Daniel R. MCloy
JSALT

13 Aug 2015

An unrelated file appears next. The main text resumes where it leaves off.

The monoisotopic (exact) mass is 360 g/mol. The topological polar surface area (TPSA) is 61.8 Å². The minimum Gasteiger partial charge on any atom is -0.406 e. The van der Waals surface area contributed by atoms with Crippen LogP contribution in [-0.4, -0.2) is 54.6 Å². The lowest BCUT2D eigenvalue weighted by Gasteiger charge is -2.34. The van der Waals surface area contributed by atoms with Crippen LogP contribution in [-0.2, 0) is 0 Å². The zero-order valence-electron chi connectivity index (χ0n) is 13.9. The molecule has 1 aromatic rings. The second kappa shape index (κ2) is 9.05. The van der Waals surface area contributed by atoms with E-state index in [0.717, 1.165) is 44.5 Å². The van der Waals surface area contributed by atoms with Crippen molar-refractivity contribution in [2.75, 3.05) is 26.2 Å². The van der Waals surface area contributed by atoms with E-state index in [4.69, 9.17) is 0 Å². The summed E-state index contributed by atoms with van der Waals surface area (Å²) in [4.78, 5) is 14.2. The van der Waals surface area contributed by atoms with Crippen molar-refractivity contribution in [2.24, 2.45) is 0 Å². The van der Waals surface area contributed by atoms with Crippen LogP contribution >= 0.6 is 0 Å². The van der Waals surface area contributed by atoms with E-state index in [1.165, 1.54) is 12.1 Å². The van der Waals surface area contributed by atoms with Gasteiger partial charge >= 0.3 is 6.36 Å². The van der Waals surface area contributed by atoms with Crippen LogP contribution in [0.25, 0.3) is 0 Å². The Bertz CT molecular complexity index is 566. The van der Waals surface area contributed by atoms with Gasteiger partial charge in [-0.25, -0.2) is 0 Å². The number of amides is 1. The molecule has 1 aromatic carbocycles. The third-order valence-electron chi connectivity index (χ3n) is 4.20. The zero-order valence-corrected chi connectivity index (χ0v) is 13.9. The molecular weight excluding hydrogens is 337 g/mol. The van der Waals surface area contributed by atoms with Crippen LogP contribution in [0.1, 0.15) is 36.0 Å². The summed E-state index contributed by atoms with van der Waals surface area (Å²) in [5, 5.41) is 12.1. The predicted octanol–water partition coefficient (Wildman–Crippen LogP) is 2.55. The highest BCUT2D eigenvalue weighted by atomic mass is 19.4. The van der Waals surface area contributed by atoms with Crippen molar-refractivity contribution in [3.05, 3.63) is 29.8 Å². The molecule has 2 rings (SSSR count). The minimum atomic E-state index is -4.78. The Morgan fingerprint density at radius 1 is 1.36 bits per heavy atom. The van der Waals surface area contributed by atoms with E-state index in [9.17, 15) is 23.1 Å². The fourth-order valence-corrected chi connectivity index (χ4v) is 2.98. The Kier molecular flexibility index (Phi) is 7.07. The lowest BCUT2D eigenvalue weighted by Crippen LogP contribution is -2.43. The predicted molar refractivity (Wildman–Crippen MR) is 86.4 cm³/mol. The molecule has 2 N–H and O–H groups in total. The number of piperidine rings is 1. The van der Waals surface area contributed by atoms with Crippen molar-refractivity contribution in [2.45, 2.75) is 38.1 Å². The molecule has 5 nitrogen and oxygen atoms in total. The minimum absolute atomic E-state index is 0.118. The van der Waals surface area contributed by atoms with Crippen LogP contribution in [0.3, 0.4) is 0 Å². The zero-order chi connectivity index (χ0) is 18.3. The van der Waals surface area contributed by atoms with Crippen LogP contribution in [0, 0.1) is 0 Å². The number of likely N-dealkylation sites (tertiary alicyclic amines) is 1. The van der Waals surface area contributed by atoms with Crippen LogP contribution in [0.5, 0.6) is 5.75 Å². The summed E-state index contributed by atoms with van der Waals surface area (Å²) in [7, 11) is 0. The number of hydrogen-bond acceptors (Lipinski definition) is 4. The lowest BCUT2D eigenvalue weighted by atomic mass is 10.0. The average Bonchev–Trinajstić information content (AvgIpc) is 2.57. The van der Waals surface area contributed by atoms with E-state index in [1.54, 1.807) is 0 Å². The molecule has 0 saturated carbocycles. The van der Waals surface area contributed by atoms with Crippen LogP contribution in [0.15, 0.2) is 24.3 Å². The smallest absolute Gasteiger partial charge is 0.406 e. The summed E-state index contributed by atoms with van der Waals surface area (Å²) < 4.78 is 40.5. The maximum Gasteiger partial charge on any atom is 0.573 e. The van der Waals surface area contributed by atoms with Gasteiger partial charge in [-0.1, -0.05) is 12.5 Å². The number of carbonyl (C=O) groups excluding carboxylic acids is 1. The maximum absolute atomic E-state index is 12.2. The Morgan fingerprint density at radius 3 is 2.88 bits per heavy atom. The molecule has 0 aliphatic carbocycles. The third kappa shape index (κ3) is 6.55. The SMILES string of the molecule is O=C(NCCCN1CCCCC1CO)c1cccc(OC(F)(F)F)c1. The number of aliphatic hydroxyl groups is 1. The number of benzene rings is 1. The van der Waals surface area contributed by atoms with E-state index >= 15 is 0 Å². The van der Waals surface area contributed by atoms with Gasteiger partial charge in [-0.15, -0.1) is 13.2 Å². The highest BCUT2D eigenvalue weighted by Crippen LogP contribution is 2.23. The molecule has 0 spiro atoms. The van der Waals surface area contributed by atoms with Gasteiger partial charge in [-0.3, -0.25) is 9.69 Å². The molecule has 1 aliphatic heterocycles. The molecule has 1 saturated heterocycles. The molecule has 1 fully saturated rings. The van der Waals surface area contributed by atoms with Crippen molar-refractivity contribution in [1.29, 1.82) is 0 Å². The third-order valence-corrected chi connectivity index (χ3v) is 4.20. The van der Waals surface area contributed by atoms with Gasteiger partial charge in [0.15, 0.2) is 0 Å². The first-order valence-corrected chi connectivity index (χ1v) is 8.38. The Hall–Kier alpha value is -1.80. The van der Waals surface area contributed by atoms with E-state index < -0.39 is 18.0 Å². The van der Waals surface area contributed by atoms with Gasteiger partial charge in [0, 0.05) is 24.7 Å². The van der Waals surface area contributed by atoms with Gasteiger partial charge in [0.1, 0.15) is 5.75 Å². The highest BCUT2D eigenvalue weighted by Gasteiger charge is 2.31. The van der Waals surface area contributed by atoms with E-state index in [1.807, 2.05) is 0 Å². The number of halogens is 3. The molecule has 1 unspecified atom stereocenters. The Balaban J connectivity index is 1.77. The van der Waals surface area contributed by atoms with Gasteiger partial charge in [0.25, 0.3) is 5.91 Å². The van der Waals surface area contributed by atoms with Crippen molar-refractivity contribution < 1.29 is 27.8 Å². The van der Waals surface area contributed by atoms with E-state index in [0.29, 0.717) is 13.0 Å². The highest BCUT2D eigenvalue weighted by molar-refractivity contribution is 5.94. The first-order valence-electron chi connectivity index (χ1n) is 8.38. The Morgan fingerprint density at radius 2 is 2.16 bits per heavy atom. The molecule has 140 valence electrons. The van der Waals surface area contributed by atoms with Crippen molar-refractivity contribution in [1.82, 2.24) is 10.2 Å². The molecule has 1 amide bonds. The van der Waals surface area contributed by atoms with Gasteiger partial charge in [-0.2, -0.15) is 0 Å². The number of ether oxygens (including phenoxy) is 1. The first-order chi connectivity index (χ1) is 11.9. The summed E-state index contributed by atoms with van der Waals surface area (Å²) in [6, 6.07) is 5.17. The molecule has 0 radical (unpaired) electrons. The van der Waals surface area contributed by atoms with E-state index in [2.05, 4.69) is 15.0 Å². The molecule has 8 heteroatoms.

The 2015 JSALT workshop just wrapped up. I was lucky enough to be invited as a consultant on the probabilistic transcription team. The problem that the team set out to solve is simply stated, but hard to answer: how can you do automatic speech recognition in a language in which you have no transcribed corpora to train your recognizer? Our approach was twofold: first, to use multiple English speakers to transcribe the foreign speech using English orthography, and generate possible transcripts as probability mass functions over the set of foreign phones. Second, we tried to use electrophysiological data to help disambiguate pairs of foreign phones that are likely to get mapped to a single English orthographic representation. We did this by building a classifier for EEG signals that was trained on responses to English speech sounds, testing it on foreign speech sounds, and using the result to generate weights for the foreign-phone-to-English-phoneme confusion matrix. I’m proud to say that we did see gains from both the probabilistic transcripts and the integration of physiological signals into the ASR system, even within the confines of the six-week workshop!